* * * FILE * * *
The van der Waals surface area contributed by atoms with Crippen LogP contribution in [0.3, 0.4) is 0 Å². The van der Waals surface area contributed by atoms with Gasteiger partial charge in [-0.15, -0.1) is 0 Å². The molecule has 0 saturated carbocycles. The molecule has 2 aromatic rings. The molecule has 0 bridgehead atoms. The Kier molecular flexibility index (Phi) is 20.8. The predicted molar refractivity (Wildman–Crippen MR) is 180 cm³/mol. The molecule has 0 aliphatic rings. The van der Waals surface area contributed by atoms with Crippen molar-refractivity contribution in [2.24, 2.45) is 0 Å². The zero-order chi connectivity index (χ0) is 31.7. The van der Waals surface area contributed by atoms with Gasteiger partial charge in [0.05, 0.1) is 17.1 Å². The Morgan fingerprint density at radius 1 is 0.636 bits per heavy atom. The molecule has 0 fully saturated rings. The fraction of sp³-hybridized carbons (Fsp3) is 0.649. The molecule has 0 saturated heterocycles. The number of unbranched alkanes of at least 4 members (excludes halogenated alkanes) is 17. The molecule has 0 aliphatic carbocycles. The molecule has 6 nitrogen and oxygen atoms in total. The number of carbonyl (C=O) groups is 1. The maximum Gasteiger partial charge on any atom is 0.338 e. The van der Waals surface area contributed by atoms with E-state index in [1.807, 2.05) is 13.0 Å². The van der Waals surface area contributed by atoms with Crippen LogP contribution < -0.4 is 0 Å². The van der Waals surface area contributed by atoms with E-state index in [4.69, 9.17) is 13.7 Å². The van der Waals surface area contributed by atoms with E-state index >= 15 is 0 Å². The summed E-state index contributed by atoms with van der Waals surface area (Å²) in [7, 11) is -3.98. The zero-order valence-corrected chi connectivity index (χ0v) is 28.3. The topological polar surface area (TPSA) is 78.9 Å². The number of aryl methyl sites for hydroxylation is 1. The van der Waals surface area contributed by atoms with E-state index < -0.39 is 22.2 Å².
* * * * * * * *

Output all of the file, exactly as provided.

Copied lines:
The van der Waals surface area contributed by atoms with Crippen LogP contribution in [0.3, 0.4) is 0 Å². The van der Waals surface area contributed by atoms with Gasteiger partial charge in [-0.15, -0.1) is 0 Å². The molecule has 0 saturated carbocycles. The molecule has 2 aromatic rings. The molecule has 0 bridgehead atoms. The Kier molecular flexibility index (Phi) is 20.8. The predicted molar refractivity (Wildman–Crippen MR) is 180 cm³/mol. The molecule has 0 aliphatic rings. The van der Waals surface area contributed by atoms with Crippen molar-refractivity contribution in [2.24, 2.45) is 0 Å². The zero-order chi connectivity index (χ0) is 31.7. The van der Waals surface area contributed by atoms with Gasteiger partial charge in [0.05, 0.1) is 17.1 Å². The Morgan fingerprint density at radius 1 is 0.636 bits per heavy atom. The molecule has 0 fully saturated rings. The fraction of sp³-hybridized carbons (Fsp3) is 0.649. The molecule has 0 saturated heterocycles. The number of unbranched alkanes of at least 4 members (excludes halogenated alkanes) is 17. The molecule has 0 aliphatic carbocycles. The molecule has 6 nitrogen and oxygen atoms in total. The number of carbonyl (C=O) groups is 1. The maximum Gasteiger partial charge on any atom is 0.338 e. The van der Waals surface area contributed by atoms with E-state index in [1.807, 2.05) is 13.0 Å². The van der Waals surface area contributed by atoms with Crippen LogP contribution < -0.4 is 0 Å². The van der Waals surface area contributed by atoms with E-state index in [4.69, 9.17) is 13.7 Å². The van der Waals surface area contributed by atoms with E-state index >= 15 is 0 Å². The summed E-state index contributed by atoms with van der Waals surface area (Å²) in [7, 11) is -3.98. The zero-order valence-corrected chi connectivity index (χ0v) is 28.3. The topological polar surface area (TPSA) is 78.9 Å². The number of aryl methyl sites for hydroxylation is 1. The van der Waals surface area contributed by atoms with E-state index < -0.39 is 22.2 Å².